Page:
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Two Gruesome Murders Shock Army Unit Heading Home from Fulda Gap

December 10, 1993 GMT

FULDA, Germany (AP) _ Two gruesome killings have shocked U.S. soldiers and their families as they pack up and prepare for the closing of their army base after 40 years.

On Oct. 4, military prosecutors say, Spec. Edward A. Ricard III smashed his 1-year-old daughter against a wall and then threw her off his fourth-floor balcony in Fulda.

Tuesday night, Sgt. Stephen J. Schap allegedly killed Spec. Gregory W. Glover, 21, at Sickels Army Air Base, where they worked repairing and supplying helicopters. He believed Glover was having an affair with his wife, officials said.


They said Schap, 26, cut Glover’s head off with a knife, then drove to the hospital where his wife Diana, 26, was being treated for a difficult pregnancy. Schap was said to have placed the head on his wife’s night table, faced toward her.

Schap was brought to a U.S. military prison in Mannheim on Thursday for investigation of murder, and will be tried in a U.S. military court. He was not immediately charged.

The killings have shaken members of the military community, who are in the middle of rearranging their lives as the Army abandons the Fulda Gap, the valley on the old east-west German border through which NATO figured Russian tanks might some day push into western Europe.

The 11th Armored Cavalry Regiment, which once had 3,500 troops in the Fulda area, plans to close its base in March. There’s a moving truck on every block of the off-base housing complex for military families.

Both of the alleged murderers came from T Troop, a unit of about 30 men that is scheduled to be gone by the end of January. The killings have been especially disturbing for that unit’s families.

″They’re calling T Troop TERROR Troop now,″ said Maria Kamali, whose husband, Sgt. Richard Kamali, is a T Troop helicopter crew chief. ″That’s how Fulda is going to remember us.″

The town of Fulda has been sorry to see the departure of the 11th Cav, as it’s known. Mayor Wolfgang Hamberger even went to the Pentagon to lobby for the base after the closing was announced in July.

″I don’t think these tragedies have anything to do with the drawdown,″ said Hamberger’s aide, Klaus Krollop. ″And they don’t affect our friendship with the Americans.″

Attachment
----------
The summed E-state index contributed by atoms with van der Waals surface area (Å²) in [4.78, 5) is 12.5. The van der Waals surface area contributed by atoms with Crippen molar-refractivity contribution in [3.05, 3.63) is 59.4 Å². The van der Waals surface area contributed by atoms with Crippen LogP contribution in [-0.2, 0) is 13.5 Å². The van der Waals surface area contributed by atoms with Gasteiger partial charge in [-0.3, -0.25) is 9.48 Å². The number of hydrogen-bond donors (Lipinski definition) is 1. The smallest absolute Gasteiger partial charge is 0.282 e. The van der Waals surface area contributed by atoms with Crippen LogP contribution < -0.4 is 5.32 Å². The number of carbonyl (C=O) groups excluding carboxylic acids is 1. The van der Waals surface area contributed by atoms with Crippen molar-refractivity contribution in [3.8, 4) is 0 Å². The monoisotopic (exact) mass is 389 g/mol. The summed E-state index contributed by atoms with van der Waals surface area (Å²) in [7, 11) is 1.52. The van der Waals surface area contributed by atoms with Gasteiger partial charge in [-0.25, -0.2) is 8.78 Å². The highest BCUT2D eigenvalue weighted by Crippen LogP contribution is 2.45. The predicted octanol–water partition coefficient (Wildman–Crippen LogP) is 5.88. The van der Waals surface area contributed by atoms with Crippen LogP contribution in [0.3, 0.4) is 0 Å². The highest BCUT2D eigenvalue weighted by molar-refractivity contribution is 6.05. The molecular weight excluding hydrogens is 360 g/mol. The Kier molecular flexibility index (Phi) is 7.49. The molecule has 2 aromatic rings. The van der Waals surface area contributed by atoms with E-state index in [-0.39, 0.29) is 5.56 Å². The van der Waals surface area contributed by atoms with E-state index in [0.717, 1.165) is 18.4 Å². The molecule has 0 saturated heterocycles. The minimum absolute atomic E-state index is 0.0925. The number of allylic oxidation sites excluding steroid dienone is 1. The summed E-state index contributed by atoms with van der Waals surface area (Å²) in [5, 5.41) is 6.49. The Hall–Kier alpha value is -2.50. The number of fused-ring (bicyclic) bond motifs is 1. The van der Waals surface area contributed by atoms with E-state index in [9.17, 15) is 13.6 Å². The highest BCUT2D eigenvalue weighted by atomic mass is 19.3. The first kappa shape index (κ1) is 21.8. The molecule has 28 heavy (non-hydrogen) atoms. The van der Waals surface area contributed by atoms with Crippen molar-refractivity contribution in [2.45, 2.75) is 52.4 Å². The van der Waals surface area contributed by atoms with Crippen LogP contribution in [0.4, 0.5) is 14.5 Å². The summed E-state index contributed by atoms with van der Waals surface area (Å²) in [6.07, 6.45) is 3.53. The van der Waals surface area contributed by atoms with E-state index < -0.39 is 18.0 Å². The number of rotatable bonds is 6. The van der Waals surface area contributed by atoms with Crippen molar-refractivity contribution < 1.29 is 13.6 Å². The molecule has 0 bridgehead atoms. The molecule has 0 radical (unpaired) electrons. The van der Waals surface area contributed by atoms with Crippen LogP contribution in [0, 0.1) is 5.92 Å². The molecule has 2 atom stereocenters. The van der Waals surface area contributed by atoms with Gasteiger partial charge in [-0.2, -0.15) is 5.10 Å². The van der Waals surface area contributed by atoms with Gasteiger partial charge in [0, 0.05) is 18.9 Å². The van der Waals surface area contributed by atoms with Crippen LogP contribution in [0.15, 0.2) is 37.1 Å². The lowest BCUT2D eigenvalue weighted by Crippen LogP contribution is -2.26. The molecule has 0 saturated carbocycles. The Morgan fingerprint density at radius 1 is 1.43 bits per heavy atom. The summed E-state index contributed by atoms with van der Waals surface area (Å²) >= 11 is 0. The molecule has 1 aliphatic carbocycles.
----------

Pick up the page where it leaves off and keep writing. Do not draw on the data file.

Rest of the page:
Supply Sgt. Kevin Campbell, 27, has been doing his best to keep his three young children from hearing about the killings. He’s staying focused on his transfer next week to Fort Benjamin Harrison in Indianapolis.

″I hate moving. It causes a lot of stress,″ he said as movers hauled a couch out of his living room.

″Did stress cause Schap to do it? I can’t say.″

″My husband, Ricky, says to me, ’stress isn’t what’s happening here,‴ said Mrs. Kamali. ″It’s just that everybody has different buttons. Somebody pushed this guy’s buttons and he flipped.″

Glover, the 21-year-old victim, from Phoenix, had been speaking on the phone to Mrs. Schap in her hospital room moments before his death.

His last words were, ‴Here comes your husband,′ and then the phone went dead,″ said Dr. Georg Habermann, quoting Mrs. Schap.

The body, which one official said also had stab wounds, was found next to a phone booth.

Habermann, the chief physician at Herz-Jesu Hospital, said he and two other doctors ran into Mrs. Schap’s room after hearing her screams. They found Schap sitting at the foot of the bed.

Schap’s sweatshirt was bloody, the room covered with blood. The head appeared clean, its eyes shut, Habermann said.

Schap, a tall man with blond hair, let Habermann call the police, but insisted the head not be moved. He spoke for 15 minutes about his wife’s alleged infidelity.

Mrs. Schap spoke only once, Habermann said. ″She said ’That’s not true.‴

2-10-93 1853EST